By Ruby Davis
As the world watched Kabul fall to the hands of the newly resurgent Taliban in recent weeks, a debate has arisen in Britain over the absence of senior ministers involved in managing the crisis. The Foreign Secretary, Dominic Raab, has been widely criticised for delegating a crucial phone call with his Afghan counterpart to a junior minister, while he was holidaying in Crete. Such an incident is certainly not a first in British politics but forces us to once again question whether even our most senior politicians deserve a holiday during periods of turmoil.
Following the dismissal of Dominic Cummings and the resignation of Matt Hancock, Boris Johnson’s government now faces further calls for resignation, this time aimed at Mr Raab. The Foreign Secretary claimed he was “unavailable” when asked to make a telephone call about evacuating interpreters from Kabul. It has been revealed that it “was not possible” to organise such a call in time for the rapid collapse of the Afghan government. There are further reports that Mr Raab convinced the Prime Minister, who cut short his own holiday in Somerset, to allow him to continue his trip. The Times reports that top civil servants from the Home Office, Foreign Office, and Ministry of Defence also took leave at this time.
Labour’s Shadow Foreign Secretary Lisa Nandy has labelled Mr Johnson and Mr Raab’s decisions to take a holiday during the Afghan crisis “an unforgivable failure of leadership”. Indeed, as foreign military forces withdrew from Afghanistan last week, it seemed that the Foreign Secretary’s delay to discussions about evacuations may have had a significant impact on those desperately trying to flee the country. In his defence, Mr Raab claimed he had been in constant discussions with overseas ministers and his team in London “on an hour-by-hour basis” while in Crete. Moreover, the armed forces minister James Heappey admitted that a single phone call with Mr Raab would not have changed the unexpected speed of the Taliban’s seizure of Kabul, nor the speed of evacuations.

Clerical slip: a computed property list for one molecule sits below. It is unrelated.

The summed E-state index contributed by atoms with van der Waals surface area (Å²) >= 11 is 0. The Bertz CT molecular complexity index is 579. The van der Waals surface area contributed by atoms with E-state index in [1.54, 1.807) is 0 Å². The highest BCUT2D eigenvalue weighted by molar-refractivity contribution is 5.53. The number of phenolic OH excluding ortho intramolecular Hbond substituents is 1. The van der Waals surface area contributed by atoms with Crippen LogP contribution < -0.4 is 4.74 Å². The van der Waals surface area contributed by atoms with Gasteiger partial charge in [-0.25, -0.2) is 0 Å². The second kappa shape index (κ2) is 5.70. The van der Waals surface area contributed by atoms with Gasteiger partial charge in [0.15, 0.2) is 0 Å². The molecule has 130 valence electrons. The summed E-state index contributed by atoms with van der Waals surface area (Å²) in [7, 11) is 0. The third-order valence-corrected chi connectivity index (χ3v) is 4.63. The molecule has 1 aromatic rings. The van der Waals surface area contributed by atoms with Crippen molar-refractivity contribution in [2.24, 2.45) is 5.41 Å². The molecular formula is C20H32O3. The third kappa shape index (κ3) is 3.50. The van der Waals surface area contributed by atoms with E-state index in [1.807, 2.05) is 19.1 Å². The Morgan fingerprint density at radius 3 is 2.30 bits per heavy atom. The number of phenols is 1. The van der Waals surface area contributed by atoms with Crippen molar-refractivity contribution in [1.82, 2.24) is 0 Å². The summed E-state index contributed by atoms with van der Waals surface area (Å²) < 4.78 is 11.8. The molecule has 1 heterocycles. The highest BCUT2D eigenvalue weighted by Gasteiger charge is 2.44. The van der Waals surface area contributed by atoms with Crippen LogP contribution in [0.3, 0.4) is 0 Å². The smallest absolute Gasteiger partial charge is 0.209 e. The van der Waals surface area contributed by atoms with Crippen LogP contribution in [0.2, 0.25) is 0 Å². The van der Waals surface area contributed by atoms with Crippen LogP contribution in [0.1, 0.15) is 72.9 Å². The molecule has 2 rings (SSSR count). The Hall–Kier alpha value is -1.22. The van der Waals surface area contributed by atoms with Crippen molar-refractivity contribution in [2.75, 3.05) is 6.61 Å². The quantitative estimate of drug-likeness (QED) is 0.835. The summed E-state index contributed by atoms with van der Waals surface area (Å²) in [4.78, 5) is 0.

Thus, a debate ensues over whether the Foreign Secretary is worthy of rampant criticism for taking his summer holidays as turmoil unfolded in Afghanistan. This is a controversy that British politics has faced in the past: while the former Prime Minister, David Cameron travelled to Ibiza shortly after the horrific murder of British soldier Lee Rigby in May 2013. Similarly, during a crucial summit about Nazi Germany’s plans to advance through Europe during World War II, Winston Churchill invited President Roosevelt to spend a few days together at his holiday retreat in Marrakesh.
Senior ministers taking a break during periods of crisis will always ignite backlash, as these incidents provide the public with one more reason to believe what we want to believe: that politicians are uncaring. Yet, the recent criticism Mr Raab has faced suggests the high expectations that the public has for the government. As technology makes global communication instant and working from home the new norm, the line between work and personal life has become blurred.
Being constantly ‘switched on’ to work is a problematic expectation that certainly exists in the modern workplace, though many of us would argue unfairly so. Indeed, Mr Johnson’s cabinet ministers are highly criticised while doing their jobs, yet equally criticised for taking a week-long break from work. This raises the question of whether we expect politicians to be constantly working because we truly believe that this is an effective model for solving problems, or rather because we simply want to hold the government to a high standard.
Ultimately, being in politics requires an accountability unlike that of many other professions, whether justifiably so or not. After a sustained period of criticism over Brexit, Covid-19 and scandals within the cabinet, the Prime Minister must recognise that the public is perhaps ready now, more than ever, to pick apart the flaws of this government and hold key ministers to a high standard. Regardless of whether he deserves a holiday, Mr Raab will surely be remembered for taking time out during a crisis that cannot simply be put on pause for those affected by it.
Image: Tertius Lydgate via Palatinate Illustrations.